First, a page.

A Labour selection battle for a key Parliamentary marginal has been suspended amid claims that postal balloting rules were broken.
The controversial race to be the party’s candidate in Watford was due to be decided on Thursday but took a fresh twist when local officials decided to re-run part of the vote.
In an email seen by HuffPost UK, Labour’s Regional Director for East England has informed the local party that “a number of procedural errors did occur such that cannot be ignored”.
One source said that 88 emergency postal ballots were applied for, a large number for in a party of 800 members and where just 37 normal postal votes had been requested.
Unite the union formally complained that blank postal vote application forms were being handed out with a required signature and that votes were not kept in a secure location, both of which would be a contravention of party rules.
But local moderates declared that the decision to postpone the contest “stinks” and claimed that “1970s-style backroom deals” were being used to ensure Unite got its own candidate selected.
They claim that Unite “took fright” when it realised in recent days that of the 125 postal votes, at least 89 were supporters of Chris Ostrowski, who fought the seat in June.
With a Tory majority of just 2,000, the seat is one of 76 targeted by Labour to win the next general election and the bitter battle for selection underlines once more the ongoing splits between centrist activists and Momentum and union supporters of Jeremy Corbyn.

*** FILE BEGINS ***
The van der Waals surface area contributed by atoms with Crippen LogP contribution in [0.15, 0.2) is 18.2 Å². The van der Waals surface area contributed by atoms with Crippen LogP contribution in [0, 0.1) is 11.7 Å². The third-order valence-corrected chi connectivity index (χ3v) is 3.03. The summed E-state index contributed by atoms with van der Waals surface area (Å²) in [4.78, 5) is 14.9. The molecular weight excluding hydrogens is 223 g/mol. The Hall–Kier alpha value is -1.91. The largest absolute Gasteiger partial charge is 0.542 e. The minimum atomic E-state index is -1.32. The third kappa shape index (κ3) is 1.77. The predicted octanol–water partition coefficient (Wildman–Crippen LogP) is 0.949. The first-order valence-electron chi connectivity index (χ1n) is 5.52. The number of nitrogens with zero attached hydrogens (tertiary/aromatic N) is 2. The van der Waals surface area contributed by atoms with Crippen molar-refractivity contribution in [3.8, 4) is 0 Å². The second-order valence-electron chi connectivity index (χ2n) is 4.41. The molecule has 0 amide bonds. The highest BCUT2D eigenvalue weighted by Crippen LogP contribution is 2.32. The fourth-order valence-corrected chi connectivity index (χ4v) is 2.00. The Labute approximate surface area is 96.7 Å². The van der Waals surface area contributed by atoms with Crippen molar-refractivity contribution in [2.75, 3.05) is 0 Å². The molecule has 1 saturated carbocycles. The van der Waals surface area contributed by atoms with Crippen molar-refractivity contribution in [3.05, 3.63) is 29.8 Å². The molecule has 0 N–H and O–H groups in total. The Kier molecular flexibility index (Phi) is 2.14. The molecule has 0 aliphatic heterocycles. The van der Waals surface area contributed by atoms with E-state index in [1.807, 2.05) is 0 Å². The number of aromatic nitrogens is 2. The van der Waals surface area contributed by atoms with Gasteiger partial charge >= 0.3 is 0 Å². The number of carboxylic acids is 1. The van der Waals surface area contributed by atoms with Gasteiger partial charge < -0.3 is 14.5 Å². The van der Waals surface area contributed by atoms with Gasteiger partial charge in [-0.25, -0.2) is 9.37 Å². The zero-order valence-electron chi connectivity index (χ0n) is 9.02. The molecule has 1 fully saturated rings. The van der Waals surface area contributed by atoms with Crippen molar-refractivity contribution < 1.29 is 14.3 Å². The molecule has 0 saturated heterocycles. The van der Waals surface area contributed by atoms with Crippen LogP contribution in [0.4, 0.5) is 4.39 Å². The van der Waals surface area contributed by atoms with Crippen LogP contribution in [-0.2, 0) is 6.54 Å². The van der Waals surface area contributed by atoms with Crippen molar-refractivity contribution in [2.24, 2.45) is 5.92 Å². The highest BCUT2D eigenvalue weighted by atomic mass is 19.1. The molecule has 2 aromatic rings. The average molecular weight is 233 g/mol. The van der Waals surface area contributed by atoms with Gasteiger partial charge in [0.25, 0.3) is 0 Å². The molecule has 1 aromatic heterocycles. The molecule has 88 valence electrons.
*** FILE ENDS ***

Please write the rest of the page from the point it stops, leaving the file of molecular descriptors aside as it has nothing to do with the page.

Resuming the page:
The contest for Watford has already been dogged by in-fighting after union-backed London taxi driver Mike Hedges was re-installed on the shortlist by the ruling National Executive Committee following complaints he had been unfairly excluded.
Unite official Hedges, who once ferried Corbyn around in his black cab during his first leadership campaign and has the strong backing of Momentum, was rejected by the constituency’s officers at interview stage.
However, Unite complained that branch meetings were not convened and argued that Hedges should have been on the shortlist as he was the only candidate formally nominated by trade unions.
Ostrowski supporters say he is backed by large numbers of members, including Momentum members, and the issue is one of local democracy rather than left versus right. “He’s simply a very good candidate,” one source said.
Allies of Ostrowski, including the chair of the constituency Labour party (CLP), had already written to the party HQ to protest the re-instatement of Hedges on the shortlist by the NEC.